Study Source: Sudden Cardiac Death in young dogs
Researchers at the University of Minnesota College of Veterinary Medicine (CVM) have identified a genetic variant linked to sudden cardiac death in the young (SCDY) in two related dog breeds. This devastating event results from an inherited form of dilated cardiomyopathy—when the heart becomes weakened and enlarged, making it unable to function properly. These new findings have implications for predicting SCDY and dilated cardiomyopathy in humans, too.
Sudden Cardiac Death in the Young
Sudden cardiac death of the young (SCDY), or sudden unexplained death, occurs when a young, apparently healthy person dies suddenly from a cardiac arrest or an unknown cause. (SCDY does not include deaths related to drugs, trauma, suicide, homicide, or long illness.)
It’s a relatively rare disease but considering it’s in young people as young as 1 years of age is especially devastating to families.
In humans, SCDY often has a genetic basis, but because the condition is rare, it is difficult for researchers to amass enough data to confirm that specific genetic variants are the cause of disease so advances into this research is extremely slow.
Sharing a disease with dogs
Dog breeds that have undergone many generations of selective breeding have relatively little genetic diversity—including among genes that cause disease—making it far easier to identify variants linked to specific conditions. And because dogs share susceptibility genes for many inherited diseases with humans, including sudden cardiac death, canine models offer promising avenues for understanding the genetic basis of the condition in humans.
Any discovery where dogs and humans share a disease immediately increases the research data available to perform studies on, so this discovery is exciting to researchers.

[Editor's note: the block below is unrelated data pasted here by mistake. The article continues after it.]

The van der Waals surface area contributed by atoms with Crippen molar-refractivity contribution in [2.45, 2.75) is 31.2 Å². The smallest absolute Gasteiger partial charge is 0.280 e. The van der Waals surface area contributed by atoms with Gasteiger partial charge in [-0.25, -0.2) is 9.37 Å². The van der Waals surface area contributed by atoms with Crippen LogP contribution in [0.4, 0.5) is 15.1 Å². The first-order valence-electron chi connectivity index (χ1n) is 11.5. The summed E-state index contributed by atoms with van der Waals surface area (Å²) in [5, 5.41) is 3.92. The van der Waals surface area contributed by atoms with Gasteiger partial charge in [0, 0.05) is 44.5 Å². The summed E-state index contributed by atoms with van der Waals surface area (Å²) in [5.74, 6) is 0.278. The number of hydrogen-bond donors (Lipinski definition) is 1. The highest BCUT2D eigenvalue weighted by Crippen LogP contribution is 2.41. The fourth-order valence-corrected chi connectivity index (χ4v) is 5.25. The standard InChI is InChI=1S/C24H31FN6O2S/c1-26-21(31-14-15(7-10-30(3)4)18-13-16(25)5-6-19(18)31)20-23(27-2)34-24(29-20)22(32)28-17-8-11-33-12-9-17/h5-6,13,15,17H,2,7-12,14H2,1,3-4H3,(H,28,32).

Gene wide association study
Researchers sought to identify the gene responsible for SCDY in 2 identified breeds(Manchester Terrier & English Toy Terriers) using a genome-wide association study (GWAS). In a GWAS, thousands of genetic markers are scanned to look for associations between the markers and disease. This allows researchers to pinpoint the location of disease-causing variants.
Basically, researchers scanned the massive dog DNA database looking for specific genetic markers for SCDY and came up with a perfect genetic match in the Manchester Terrier and English Toy Terriers.
This allows researchers to pinpoint the location of disease-causing variants in a specific gene called ABCC9 in humans.
The medical impact
This research can now be passed to Veterinarians who can notify breeders to test their dogs for the gene variant. The discovery also advances human medicine. “Variants in ABCC9 have been identified in sudden infant death cases [in humans], but there were too few cases to be certain this gene plays a role in the disease,” says Furrow. “The findings of our study help confirm that ABCC9 is a susceptibility gene for SCDY and dilated cardiomyopathy, which ultimately helps clinicians diagnose these conditions and maybe one day work towards preventing them.”